So the programming-language you use should not be the biggest issue. However (as CountZero wrote) you will still face the competition of the open-source CMS systems...

    HTH, Rata
      However it is not perl-specific. If your system would work with PHP, the concern would be the same.

      Great point and one that some of the other responders implied. The challenge I take from your reply is to make sure my Perl is coded well, "best practices," and well documented so that another Perl coder could jump in quickly.

      And thanks for the reference to the Tiobe Index, very enlightening.

      —Brad
      "The important work of moving the world forward does not wait to be done by perfect men." George Eliot

      That is -of course- a legitimate concern. However it is not perl-specific. If your system would work with PHP, the concern would be the same.

      If PHP weren't as popular, the concern might be the same.

      One of the questions that a serious client is going to ask themselves is, "If the vendor goes bust and I inherit the code base (because I was smart enough to write an escrow agreement into the contract), am I going to be able to find people with sufficient skill, and at a reasonable rate, to maintain and extend the product?"

      That's an easier Yes if you're dealing with Java, C#, and maybe PHP and Rails.

        " ... am I doing to be able to find people with sufficient skill, and at a reasonable rate, to maintain and extend the product?"

        That's an easier Yes if you're dealing with Java, C#, and maybe PHP and Rails.

        What makes you think that?

        Perl programmers are not that rare, nor --I think-- that expensive.

        It is not because there are more Java/C#/PHP/Rails programmers that it will be any less painful to find someone willing to maitain an "inherited" codebase.

        CountZero

        A program should be light and agile, its subroutines connected like a string of pearls. The spirit and intent of the program should be retained throughout. There should be neither too little or too much, neither needless loops nor useless variables, neither lack of structure nor overwhelming rigidity." - The Tao of Programming, 4.1 - Geoffrey James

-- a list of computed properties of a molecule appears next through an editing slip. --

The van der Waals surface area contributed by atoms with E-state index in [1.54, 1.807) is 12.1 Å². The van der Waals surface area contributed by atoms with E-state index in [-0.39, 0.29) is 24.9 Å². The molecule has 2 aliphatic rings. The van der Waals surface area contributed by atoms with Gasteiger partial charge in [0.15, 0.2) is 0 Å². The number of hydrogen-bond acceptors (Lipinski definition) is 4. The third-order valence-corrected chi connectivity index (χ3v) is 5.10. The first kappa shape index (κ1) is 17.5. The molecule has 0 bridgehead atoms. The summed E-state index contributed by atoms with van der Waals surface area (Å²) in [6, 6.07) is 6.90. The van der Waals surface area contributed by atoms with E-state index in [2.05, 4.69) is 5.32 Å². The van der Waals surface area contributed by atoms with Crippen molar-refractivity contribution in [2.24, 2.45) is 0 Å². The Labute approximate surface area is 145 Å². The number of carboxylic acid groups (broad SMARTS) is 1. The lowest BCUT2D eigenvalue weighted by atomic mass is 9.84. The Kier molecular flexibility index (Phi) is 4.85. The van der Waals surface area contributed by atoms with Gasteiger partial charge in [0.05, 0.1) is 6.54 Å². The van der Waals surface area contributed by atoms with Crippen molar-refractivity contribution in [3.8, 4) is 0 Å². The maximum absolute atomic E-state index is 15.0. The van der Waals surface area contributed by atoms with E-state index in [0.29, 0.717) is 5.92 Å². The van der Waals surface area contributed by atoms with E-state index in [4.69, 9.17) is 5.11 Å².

Re: Customers concerned about Web development using Perl
by mu (Novice) on Jun 21, 2010 at 16:51 UTC
    If the clients really are concerned about losing everything if your company folds then you could include an escrow clause in the contracts. Then, if your company goes under (or gets bought or ...), the escrow clause gets triggered and the clients gain access to escrowed copies of the revision control archives, wikis, bug databases, etc.
Re: Customers concerned about Web development using Perl
by szabgab (Priest) on Jun 28, 2010 at 03:43 UTC
    Others have already wrote some good responses but as this question is directly related to the grant request I submitted let me also address it.

    Most of the Perl-using companies I talked to have problems finding Perl developers. Some companies have already decided to move away from Perl as they cannot find Perl developers and they see it as a risk. Even if they cannot really replace Perl with some other language they'll prefer to start new projects in other languages.

    Some people suggested to ensure business continuity even if you go bust. You might even consider releasing your CMS under and open source license. That will eliminate some of their concerns. Especially if you can build a community around the product.

    Some companies care of the language just because of the hype surrounding it. I believe we will be better off by creating some more noise around Perl.

    Other companies don't really care about the language and technology you use as long as they can be sure they can replace you in case they want to or in case you go bust. For them what counts is the perceived popularity of the language and the availability of programmers.

Log In?
Username:
Password:

What's my password?
Create A New User
Node Status?
node history
Node Type: perlmeditation [id://845653]
Approved by ww
Front-paged by Old_Gray_Bear
help
Chatterbox?
and the web crawler heard nothing...

How do I use this? | Other CB clients
Other Users?
Others musing on the Monastery: (12)
As of 2014-09-02 18:22 GMT
Sections?
Information?
Find Nodes?
Leftovers?
    Voting Booth?

    My favorite cookbook is:










    Results (29 votes), past polls